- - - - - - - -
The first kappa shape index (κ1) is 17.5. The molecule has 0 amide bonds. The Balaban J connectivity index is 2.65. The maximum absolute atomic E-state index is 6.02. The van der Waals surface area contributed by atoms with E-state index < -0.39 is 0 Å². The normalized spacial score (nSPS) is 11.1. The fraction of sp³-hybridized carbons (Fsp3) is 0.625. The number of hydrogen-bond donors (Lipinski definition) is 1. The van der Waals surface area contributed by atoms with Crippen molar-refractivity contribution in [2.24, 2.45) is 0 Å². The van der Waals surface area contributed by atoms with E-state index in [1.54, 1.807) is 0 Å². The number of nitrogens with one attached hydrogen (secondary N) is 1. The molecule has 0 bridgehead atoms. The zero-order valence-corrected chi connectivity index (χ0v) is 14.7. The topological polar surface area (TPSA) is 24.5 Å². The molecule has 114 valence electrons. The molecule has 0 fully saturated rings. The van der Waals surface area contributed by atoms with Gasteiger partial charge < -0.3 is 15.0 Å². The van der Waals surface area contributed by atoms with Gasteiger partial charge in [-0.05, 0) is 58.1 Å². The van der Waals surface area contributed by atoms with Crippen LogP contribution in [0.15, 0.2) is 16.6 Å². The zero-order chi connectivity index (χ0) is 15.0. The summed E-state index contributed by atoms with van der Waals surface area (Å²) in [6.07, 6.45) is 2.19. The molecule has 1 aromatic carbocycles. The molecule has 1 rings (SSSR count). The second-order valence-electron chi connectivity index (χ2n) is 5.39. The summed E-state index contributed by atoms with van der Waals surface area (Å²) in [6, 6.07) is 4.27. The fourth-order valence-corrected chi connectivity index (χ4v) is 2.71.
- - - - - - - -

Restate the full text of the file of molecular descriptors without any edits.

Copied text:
The first kappa shape index (κ1) is 17.5. The molecule has 0 amide bonds. The Balaban J connectivity index is 2.65. The maximum absolute atomic E-state index is 6.02. The van der Waals surface area contributed by atoms with E-state index < -0.39 is 0 Å². The normalized spacial score (nSPS) is 11.1. The fraction of sp³-hybridized carbons (Fsp3) is 0.625. The number of hydrogen-bond donors (Lipinski definition) is 1. The van der Waals surface area contributed by atoms with Crippen molar-refractivity contribution in [2.24, 2.45) is 0 Å². The van der Waals surface area contributed by atoms with E-state index in [1.54, 1.807) is 0 Å². The number of nitrogens with one attached hydrogen (secondary N) is 1. The molecule has 0 bridgehead atoms. The zero-order valence-corrected chi connectivity index (χ0v) is 14.7. The topological polar surface area (TPSA) is 24.5 Å². The molecule has 114 valence electrons. The molecule has 0 fully saturated rings. The van der Waals surface area contributed by atoms with Gasteiger partial charge < -0.3 is 15.0 Å². The van der Waals surface area contributed by atoms with Gasteiger partial charge in [-0.05, 0) is 58.1 Å². The van der Waals surface area contributed by atoms with Crippen LogP contribution in [0.15, 0.2) is 16.6 Å². The zero-order chi connectivity index (χ0) is 15.0. The summed E-state index contributed by atoms with van der Waals surface area (Å²) in [6.07, 6.45) is 2.19. The molecule has 1 aromatic carbocycles. The molecule has 1 rings (SSSR count). The second-order valence-electron chi connectivity index (χ2n) is 5.39. The summed E-state index contributed by atoms with van der Waals surface area (Å²) in [6, 6.07) is 4.27. The fourth-order valence-corrected chi connectivity index (χ4v) is 2.71.